Her crime was taking 19 pictures of her 8-year-old daughter Nora in the bath (apparently Nora takes her baths naked!) and giving the roll of film to a Discount Drug Mart in Oberlin for developing. The store sent it to Fuji Color Processing of Ohio in Mansfield, where technicians felt compelled to contact Mansfield police, who sent the photos to police in Oberlin, who arrested Stewart.

So what lewd and lascivious smut is occurring in these pictures, which Lorain County Prosecutor Gregory White describes as "well over the line" and "not anywhere near the category of normal"? Well, it's not so easy to say, as for months the prosecutor's office has refused to make prints of the photographs available to defense lawyers.

"The state of Ohio is not in the business of reproducing child pornography," Assistant Prosecutor Jonathan Rosenbaum explained, refusing to share the photos unless a court order compelled him to do so. "Clearly, the fewer copies of such prohibited material that are in existence will make the task of destroying them and removing them from the face of this planet much more easy."

Stewart herself has not seen the confiscated pictures she took.

In response to a defense request for more specifics about the case, Rosenbaum filed a one-paragraph reply, saying nine of the pictures had the child "assuming adult-like postures or expressions which are inappropriate and beyond her years" and in two of the pictures she holds a shower sprayer in "a provocative and adult-like manner which is inconsistent with normal photographs of a child of tender years and certainly inappropriate."

No sex acts here. No other persons or beasts. The child's not touching herself. There's no selling or publishing or posting of these images. It's just that the pictures are not what these publicly funded art critics consider "normal."

The ACLU has filed a friend of the court brief on behalf of Stewart, arguing that the Ohio statute under which she is charged is so vague and overbroad it permits violations of her constitutional rights. ACLU lawyers who have seen the photographs say they're completely innocuous pictures of a child playing in a bathtub. Stewart's attorneys agree, saying the pictures are "innocent depictions ... which journalize a child's activities and life. There is no evidence to establish that this child is abused or exploited in any way."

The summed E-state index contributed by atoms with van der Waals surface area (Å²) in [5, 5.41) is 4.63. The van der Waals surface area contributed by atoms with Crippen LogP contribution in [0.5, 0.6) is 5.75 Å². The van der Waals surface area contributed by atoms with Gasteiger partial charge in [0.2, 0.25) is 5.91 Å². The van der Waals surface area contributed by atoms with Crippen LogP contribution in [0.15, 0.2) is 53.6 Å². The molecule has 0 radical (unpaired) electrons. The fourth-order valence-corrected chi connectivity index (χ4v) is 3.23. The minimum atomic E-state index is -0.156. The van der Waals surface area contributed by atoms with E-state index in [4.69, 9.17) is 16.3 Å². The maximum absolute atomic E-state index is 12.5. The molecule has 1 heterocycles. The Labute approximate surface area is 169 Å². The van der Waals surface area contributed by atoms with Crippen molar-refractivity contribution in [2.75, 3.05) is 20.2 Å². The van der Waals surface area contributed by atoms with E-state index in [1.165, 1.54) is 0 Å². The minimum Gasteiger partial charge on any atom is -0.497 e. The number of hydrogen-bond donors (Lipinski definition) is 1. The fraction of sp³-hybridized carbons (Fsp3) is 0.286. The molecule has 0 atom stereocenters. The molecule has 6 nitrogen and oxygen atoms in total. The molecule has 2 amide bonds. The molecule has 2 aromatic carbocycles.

Meanwhile, Cynthia and her husband, Dave Stewart, put a $20,000 lien on their house to post Cynthia's bond to get her out of jail and have already used up their life savings for her legal defense. Nora has been taunted on her school playground, and her family is being investigated by child protective services, who are considering removing her from the family home. The fear and anxiety wrought by the genuinely "provocative," "inappropriate" and "well over the line" actions of local public officials has caused inexcusable and irreparable damage to this family's lives. The real abuse here has been confusing prosecutorial with persecutorial.

If photographing your child undressed is a criminal act in Ohio, countless other parents must be living in fear of prosecution. Simply picturing nakedness, even of minors, is not porn or obscenity and should not be a crime. Even sexuality is not something to be purged of representation, as it is a normal part of children's identities. We so need to grow up as a culture when it comes to these issues!

Recommended Reading
False Child Abuse Allegations

Truth in Justice